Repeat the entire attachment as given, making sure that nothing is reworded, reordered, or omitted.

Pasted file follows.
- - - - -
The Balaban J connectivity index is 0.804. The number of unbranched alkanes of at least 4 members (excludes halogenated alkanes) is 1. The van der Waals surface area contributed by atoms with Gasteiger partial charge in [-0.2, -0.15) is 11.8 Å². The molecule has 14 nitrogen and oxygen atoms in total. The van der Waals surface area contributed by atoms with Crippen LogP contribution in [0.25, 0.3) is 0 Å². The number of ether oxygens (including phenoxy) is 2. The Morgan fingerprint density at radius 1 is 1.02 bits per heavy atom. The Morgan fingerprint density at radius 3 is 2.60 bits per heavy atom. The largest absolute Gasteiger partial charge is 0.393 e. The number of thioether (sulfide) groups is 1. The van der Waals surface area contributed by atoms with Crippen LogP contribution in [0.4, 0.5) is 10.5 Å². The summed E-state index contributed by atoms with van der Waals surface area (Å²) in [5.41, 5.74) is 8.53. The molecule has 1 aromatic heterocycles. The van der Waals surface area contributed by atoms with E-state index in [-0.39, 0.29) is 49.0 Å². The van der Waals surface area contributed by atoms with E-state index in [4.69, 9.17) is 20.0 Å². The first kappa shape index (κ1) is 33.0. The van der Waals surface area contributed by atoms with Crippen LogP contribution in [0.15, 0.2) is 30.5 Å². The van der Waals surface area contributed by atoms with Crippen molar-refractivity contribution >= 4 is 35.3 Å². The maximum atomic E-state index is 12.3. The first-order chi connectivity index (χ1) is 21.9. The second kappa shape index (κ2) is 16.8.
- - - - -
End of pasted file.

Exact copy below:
The Balaban J connectivity index is 0.804. The number of unbranched alkanes of at least 4 members (excludes halogenated alkanes) is 1. The van der Waals surface area contributed by atoms with Gasteiger partial charge in [-0.2, -0.15) is 11.8 Å². The molecule has 14 nitrogen and oxygen atoms in total. The van der Waals surface area contributed by atoms with Crippen LogP contribution in [0.25, 0.3) is 0 Å². The number of ether oxygens (including phenoxy) is 2. The Morgan fingerprint density at radius 1 is 1.02 bits per heavy atom. The Morgan fingerprint density at radius 3 is 2.60 bits per heavy atom. The largest absolute Gasteiger partial charge is 0.393 e. The number of thioether (sulfide) groups is 1. The van der Waals surface area contributed by atoms with Crippen LogP contribution in [0.4, 0.5) is 10.5 Å². The summed E-state index contributed by atoms with van der Waals surface area (Å²) in [5.41, 5.74) is 8.53. The molecule has 1 aromatic heterocycles. The van der Waals surface area contributed by atoms with E-state index in [-0.39, 0.29) is 49.0 Å². The van der Waals surface area contributed by atoms with E-state index in [4.69, 9.17) is 20.0 Å². The first kappa shape index (κ1) is 33.0. The van der Waals surface area contributed by atoms with Crippen LogP contribution in [0.15, 0.2) is 30.5 Å². The van der Waals surface area contributed by atoms with Crippen molar-refractivity contribution >= 4 is 35.3 Å². The maximum atomic E-state index is 12.3. The first-order chi connectivity index (χ1) is 21.9. The second kappa shape index (κ2) is 16.8.